Can we challenge ourselves to come together across differences to craft the national identity and nationhood that we want, wonders Azza Basarudin.
Umno has been trying to save its body – but what has happened to its soul, wonders Maznah Mohamad as she reflects on the exit of Shahrizat Jalil.
Taking on Perak mufti Harussani Zakaria, Mustafa K Anuar points out that it is certain actions by Muslim politicians and bureaucrats – their involvement in corruption, for instance – that are actually smearing the image of Islam.
There is a deep underlying paranoia in the ruling coalition, which has been unable to adapt to a new political landscape that has seen Malaysians of all ethnic groups joining hands to demand accountability, observes Ronald Benjamin.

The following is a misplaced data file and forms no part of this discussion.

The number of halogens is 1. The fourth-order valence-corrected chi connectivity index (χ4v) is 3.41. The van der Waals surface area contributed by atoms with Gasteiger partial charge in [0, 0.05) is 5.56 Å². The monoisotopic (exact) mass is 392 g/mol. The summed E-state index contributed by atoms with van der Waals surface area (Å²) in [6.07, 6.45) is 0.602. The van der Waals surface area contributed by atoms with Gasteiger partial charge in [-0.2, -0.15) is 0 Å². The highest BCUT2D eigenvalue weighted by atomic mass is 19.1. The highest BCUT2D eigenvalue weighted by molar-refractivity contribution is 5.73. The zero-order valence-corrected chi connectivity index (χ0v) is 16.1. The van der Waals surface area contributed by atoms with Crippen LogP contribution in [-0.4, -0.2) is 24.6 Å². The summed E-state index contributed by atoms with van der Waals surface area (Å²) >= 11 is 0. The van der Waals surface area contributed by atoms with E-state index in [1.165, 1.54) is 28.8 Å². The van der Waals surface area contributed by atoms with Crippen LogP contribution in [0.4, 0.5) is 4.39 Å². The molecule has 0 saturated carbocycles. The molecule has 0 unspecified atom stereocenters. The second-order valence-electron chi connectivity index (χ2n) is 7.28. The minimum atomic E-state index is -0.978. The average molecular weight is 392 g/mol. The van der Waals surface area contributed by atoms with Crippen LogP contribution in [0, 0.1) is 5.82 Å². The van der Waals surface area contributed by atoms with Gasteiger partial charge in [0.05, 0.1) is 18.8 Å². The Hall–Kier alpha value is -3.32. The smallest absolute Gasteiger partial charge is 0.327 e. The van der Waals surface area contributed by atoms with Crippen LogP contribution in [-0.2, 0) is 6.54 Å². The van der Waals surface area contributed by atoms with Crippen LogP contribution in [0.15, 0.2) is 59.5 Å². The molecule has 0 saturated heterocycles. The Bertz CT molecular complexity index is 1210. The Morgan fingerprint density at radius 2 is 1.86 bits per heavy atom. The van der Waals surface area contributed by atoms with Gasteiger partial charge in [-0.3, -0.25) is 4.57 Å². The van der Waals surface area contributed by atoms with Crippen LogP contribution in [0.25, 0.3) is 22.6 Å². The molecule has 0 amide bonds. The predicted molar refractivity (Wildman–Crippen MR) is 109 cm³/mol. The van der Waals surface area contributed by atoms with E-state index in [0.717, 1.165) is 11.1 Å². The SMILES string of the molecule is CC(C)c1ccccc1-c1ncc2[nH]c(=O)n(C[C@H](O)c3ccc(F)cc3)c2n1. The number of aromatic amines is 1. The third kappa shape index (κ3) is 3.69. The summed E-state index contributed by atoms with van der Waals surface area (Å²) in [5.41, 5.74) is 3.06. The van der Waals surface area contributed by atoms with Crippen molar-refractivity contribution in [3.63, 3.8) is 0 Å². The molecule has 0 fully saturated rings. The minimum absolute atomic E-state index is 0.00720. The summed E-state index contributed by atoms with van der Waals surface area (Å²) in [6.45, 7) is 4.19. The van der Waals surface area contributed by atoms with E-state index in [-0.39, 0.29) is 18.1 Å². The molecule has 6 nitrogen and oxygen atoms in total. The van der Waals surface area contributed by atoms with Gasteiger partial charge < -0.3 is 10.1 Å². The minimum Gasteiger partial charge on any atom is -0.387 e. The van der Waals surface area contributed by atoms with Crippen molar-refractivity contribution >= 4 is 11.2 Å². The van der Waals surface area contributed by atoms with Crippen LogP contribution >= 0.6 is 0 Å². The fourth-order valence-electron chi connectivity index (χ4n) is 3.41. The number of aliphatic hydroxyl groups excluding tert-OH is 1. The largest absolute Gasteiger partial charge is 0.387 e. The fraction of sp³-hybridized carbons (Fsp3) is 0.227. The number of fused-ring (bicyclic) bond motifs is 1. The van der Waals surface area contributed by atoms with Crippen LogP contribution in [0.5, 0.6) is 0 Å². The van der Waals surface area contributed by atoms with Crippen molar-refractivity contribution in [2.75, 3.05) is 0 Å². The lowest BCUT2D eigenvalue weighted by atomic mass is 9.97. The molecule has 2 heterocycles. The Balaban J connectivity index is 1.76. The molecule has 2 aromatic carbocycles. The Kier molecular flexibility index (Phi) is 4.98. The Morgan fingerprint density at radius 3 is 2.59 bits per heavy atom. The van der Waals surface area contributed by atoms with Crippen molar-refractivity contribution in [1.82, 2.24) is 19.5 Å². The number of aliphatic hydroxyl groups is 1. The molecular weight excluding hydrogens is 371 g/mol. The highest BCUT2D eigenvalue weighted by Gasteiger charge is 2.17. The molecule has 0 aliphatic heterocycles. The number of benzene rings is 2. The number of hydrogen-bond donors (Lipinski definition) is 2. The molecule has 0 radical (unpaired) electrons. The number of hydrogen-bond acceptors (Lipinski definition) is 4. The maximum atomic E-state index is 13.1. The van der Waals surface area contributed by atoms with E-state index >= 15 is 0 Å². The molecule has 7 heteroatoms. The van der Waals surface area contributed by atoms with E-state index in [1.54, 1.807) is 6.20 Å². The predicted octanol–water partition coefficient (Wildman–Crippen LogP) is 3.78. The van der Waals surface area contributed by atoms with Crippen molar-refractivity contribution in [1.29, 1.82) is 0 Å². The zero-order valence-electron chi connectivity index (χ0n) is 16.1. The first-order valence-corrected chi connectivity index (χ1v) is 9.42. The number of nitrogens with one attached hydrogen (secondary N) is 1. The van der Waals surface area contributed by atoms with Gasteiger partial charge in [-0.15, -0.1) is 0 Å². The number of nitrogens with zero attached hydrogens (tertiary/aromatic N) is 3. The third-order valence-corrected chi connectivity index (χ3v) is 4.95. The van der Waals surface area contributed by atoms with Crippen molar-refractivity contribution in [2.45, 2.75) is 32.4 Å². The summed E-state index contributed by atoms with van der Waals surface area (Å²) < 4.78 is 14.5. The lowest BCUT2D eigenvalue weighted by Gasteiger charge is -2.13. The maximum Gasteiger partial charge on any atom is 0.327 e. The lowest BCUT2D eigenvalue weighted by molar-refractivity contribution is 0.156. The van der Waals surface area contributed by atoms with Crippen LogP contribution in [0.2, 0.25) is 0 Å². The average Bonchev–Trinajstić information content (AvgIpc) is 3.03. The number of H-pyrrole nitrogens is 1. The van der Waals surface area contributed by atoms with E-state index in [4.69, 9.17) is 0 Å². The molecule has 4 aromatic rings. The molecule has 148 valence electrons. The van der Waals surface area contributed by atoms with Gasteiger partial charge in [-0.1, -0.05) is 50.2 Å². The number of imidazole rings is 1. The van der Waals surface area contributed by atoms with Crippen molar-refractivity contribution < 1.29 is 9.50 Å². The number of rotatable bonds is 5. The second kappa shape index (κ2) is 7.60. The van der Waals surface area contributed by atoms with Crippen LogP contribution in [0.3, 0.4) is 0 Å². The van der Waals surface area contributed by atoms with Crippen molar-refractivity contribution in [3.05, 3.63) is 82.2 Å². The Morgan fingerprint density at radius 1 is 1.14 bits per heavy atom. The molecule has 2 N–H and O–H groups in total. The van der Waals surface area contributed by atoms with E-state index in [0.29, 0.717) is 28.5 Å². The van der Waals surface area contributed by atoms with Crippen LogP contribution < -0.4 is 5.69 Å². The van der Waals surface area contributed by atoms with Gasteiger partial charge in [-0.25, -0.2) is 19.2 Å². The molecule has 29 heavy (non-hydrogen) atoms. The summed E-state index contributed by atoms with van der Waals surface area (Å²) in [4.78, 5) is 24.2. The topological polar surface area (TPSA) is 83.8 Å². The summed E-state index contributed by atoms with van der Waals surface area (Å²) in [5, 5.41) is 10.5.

Historical facts should be projected in the right perspective without any bias, say P Sivakumar.
In her 27 years as an academic in USM, Aliran’s Maznah Mohamad studied Malays in general and Umno in particular. She argues that today, Umno is more like a job than a party at the end of the day.
Tengku Razaleigh Hamzah is concerned that even Malays are getting disillusioned with the state of the nation and leaving the country, reports the Malaysian Insider.
Ch’ng Teng Liang looks at the motive of those who demonstrated against the Penang state governent on 5 February, ostensibly in defence of Malay illegal hawkers.
The majority of Malays are accommodating, tolerant, and peace-loving; they do not* subscribe to the intolerance propagated by unruly elements in our midst wrecking our unity, observes P Ramakrishnan.
The Malays “in the old days” and today are far more intelligent and independent minded than some of our politicians give them credit for. Having insulted their intelligence today, try not to insult their past and history too, for heaven’s sake, says Farish Noor.